Jim: And by the way, thank God for the benefit of the world. I mean, my daughter’s going on doing much more important things, making the world a better place. Most people, they have bridges to build and companies to run and diseases to cure and scientific breakthroughs to come through and podcasts to put out. But the beauty of investing is that if you keep it simple, it doesn’t have to take up much or really any of your time, very little of your time. And unlike many things in life, the less effort you put into it, once you understand and implement a few basic concepts the better your results will be.
Jack Bogle is famous for saying it—what you should do is buy the index and forget about it and then 20 or 30 years later—don’t even open your statements and 20 or 30 years later, when you open your statement, make sure you have a cardiologist standing by because you’re going to be shocked at how well you’ve done. Anyway.
Mindy: Well, we just have a few more questions for you before we let you go. We have taken up quite a bit of your time today and I could talk to you forever because I really enjoy listening to you.
Jim: And I could talk to you guys forever. This has been a blast.
Mindy: And this has been really informative. I hope everybody listening has gotten as much out of it as I have. I’m probably still—but we have fun, yeah. But you know, if they had fun too. I’m probably still going to buy Coca-Cola though. I’m not going to take the emotion out of it. But that’s a good point.
We have a few more questions for you. These are the same questions we ask everybody. We call them our Famous Four because there’s five. Question number one is what is your favorite finance book? And I would just like to say that I think it was two episodes ago, The Mad FIentist was on and he recommended a little book called The Simple Path to Wealth.
Jim: I’ve heard great things about that one.
Mindy: I’ve heard great things, too.
Jim: Well assuming that you don’t want me to recommend my own book, I think one of my favorites is actually The Richest Man in Babylon. I hesitate recommending it because it’s a very small book. It’s told as a parable, not surprisingly, the richest man in Babylon is basically explaining to some of the Babylonians who decide hey, we want to be rich so maybe it makes sense to talk to the guy who is rich.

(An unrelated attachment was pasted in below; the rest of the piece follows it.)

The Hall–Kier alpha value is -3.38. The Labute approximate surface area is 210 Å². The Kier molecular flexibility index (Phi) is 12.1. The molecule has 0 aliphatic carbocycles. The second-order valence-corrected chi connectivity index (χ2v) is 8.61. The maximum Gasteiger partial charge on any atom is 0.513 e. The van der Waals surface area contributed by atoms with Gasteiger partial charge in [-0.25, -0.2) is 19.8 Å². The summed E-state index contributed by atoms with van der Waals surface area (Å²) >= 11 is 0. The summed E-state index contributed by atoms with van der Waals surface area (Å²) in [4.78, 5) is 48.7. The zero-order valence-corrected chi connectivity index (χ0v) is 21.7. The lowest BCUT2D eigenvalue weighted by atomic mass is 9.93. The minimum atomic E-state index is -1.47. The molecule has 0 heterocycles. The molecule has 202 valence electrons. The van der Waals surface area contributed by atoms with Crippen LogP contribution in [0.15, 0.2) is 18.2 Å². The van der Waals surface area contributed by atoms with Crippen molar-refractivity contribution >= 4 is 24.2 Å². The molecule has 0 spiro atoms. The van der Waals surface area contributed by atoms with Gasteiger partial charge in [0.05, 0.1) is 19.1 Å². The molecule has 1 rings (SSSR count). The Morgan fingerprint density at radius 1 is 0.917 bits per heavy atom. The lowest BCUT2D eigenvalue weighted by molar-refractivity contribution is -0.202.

My hesitation is that the lessons in it are so simple and the book itself is so small and short and easy to read that people might not understand how profound it is. So it’s a book I highly recommend but it’s a book that will take you very little time to read but should take you a lot of time of reflection once you’ve read it.
Mindy: So I actually like that it’s a short book. It’s a good introduction—although I do want to say that it’s written in King James Bible version, Shakespearean language, which I love so I enjoyed the book very much. I thought it was unbelievably profound because it was written a hundred years ago and they’re saying the same things. Spend less than you bring in. Invest with people who know what they’re doing.
Jim: Pay yourself.
Mindy: Pay yourself, yes. All these things that everybody’s telling you now and they were saying it a hundred years ago. Like it’s not hard to figure out money.
Jim: Or as the book implies, they were saying it 5,000 years ago. Right? I mean, that’s a great point, Mindy. This is not new stuff. I mean, what we talk about in the FI community is things that our grandparents knew. Be frugal. Don’t spend money you don’t have. I mean, how basic is that? How bizarre is it that we live in a culture that takes as normal the idea of spending money we don’t have? Credit cards, borrowing money. I mean, that’s a bizarre new concept. Your grandparents would have been horrified at the idea of spending money you don’t have. I’m horrified at it.